Friday, January 23, 2004

MAN TURNS HIS BACK ON HIS FAMILY, WELL HE JUST AIN'T NO GOOD. I've noticed before that some conservatives like to talk about their "liberal friends" as if they're all incoherent dumbasses, and I wondered how these guys keep getting invited to liberal dinner/cocktail/swinger parties.

Now I'm thinking, maybe they have to be invited -- because they're family:
My cousin, whom I'll call "Bob," just included me in a group e-mail that implied President Bush was anti-Semitic...

I was incensed, and my first reaction was to press "Delete" and erase the offending message. After doing so, I reflected a bit more and decided that my silence might imply that I agreed, so I went to an earlier mass e-mail from Bob and pressed "Reply to All." My trigger finger has now caused a family furor.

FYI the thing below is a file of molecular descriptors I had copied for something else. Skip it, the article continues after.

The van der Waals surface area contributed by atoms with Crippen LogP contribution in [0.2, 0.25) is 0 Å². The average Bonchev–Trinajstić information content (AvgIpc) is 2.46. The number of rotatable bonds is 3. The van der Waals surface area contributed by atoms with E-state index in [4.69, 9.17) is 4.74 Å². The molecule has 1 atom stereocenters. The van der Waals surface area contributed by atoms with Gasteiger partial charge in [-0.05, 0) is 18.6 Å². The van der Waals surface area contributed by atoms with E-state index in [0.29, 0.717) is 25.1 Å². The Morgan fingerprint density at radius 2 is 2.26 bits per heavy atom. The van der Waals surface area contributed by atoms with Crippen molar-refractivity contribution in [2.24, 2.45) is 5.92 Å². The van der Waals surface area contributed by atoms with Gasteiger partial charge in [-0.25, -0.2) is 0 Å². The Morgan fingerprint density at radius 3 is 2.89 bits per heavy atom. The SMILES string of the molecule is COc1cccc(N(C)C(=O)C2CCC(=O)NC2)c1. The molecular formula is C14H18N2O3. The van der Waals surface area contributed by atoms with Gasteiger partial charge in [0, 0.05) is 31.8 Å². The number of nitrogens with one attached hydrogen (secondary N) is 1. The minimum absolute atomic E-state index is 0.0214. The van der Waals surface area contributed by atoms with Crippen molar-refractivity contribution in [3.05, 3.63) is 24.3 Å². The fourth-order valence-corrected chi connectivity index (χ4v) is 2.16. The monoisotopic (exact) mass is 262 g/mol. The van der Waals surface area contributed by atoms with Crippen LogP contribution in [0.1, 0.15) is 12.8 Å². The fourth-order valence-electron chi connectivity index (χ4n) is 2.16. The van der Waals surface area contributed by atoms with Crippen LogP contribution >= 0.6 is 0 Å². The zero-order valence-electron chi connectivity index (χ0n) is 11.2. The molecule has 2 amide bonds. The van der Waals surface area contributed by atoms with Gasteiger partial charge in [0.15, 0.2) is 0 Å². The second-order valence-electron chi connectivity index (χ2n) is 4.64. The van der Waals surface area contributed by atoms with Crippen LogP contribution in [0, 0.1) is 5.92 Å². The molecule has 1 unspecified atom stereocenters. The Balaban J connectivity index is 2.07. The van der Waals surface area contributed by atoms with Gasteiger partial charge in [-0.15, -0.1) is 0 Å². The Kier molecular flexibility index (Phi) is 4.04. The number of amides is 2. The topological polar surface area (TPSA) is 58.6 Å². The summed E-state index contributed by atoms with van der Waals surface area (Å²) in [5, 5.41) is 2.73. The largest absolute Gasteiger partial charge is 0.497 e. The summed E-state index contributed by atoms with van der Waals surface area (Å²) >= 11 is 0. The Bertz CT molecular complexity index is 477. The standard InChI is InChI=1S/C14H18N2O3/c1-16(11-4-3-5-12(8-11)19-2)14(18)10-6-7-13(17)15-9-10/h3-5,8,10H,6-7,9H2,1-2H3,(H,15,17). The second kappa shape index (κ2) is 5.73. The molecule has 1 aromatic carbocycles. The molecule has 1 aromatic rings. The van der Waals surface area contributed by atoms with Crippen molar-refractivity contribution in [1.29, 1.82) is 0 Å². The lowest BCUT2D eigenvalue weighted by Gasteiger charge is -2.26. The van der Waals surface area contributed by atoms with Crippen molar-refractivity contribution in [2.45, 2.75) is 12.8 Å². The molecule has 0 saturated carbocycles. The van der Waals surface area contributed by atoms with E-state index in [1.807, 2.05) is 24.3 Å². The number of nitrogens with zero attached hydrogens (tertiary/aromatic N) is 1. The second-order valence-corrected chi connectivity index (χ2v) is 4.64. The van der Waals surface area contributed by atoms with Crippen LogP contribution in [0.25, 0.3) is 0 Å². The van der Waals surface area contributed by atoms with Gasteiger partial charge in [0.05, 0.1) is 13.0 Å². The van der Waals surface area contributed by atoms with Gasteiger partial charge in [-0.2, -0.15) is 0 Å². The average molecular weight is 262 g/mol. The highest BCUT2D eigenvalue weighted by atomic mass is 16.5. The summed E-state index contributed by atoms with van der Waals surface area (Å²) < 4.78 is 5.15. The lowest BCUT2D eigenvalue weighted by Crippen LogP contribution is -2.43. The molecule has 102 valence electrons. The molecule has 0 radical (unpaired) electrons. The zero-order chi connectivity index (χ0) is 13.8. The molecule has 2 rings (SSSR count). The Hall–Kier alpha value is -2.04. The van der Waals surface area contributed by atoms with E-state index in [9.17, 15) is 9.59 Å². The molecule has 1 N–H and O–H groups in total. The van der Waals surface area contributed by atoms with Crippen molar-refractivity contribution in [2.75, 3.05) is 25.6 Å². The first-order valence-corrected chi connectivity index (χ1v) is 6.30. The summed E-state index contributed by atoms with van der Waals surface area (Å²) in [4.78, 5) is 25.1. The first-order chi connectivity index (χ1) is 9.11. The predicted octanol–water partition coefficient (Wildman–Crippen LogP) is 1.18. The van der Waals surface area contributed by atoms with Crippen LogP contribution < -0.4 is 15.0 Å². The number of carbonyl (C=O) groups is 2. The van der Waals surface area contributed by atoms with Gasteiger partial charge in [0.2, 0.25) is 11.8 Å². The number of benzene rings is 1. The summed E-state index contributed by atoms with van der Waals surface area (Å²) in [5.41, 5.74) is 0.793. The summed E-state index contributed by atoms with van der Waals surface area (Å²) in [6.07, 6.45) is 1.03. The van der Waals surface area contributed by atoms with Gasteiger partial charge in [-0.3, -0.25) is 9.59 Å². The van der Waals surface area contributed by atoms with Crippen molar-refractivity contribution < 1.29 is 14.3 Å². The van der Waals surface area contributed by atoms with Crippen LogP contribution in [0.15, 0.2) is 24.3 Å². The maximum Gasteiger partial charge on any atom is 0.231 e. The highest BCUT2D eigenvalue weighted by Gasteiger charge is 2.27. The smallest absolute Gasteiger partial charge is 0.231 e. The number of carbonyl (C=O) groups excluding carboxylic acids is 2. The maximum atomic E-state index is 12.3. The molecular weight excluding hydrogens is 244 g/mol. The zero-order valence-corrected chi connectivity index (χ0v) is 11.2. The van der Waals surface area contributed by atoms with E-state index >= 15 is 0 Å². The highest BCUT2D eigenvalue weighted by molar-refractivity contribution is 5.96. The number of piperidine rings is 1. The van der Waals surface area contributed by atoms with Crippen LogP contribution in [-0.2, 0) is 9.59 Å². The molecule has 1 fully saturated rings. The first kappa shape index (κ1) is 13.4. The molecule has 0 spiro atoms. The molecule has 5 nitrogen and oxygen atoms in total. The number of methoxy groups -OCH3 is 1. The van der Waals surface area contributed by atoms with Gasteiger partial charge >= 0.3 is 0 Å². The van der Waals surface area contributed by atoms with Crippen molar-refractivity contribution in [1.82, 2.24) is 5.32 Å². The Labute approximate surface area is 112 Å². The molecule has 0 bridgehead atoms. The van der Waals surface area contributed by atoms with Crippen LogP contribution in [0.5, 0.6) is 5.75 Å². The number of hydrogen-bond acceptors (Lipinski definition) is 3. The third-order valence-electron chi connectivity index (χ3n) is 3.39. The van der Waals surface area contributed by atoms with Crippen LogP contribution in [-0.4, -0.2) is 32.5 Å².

I'll bet. The author, one Alan Bromley, gets an angry note from his cousin about the mass reply, which prompts him to round up other witnesses to justify his actions, including a lawyer (!) and friends of his 17-year-old daughter, who say they "respond to the entire group all the time" (as one would expect 17-year-olds to do).

Finally Bromley tells his cousin to "Keep family and politics separate" -- at the end of an article published online at OpinionJournal.

This is why my attitude toward conservatives is slightly different from those of my colleagues. I don't mind in the least their views -- in fact, I quite enjoy them. I just don't like them personally.

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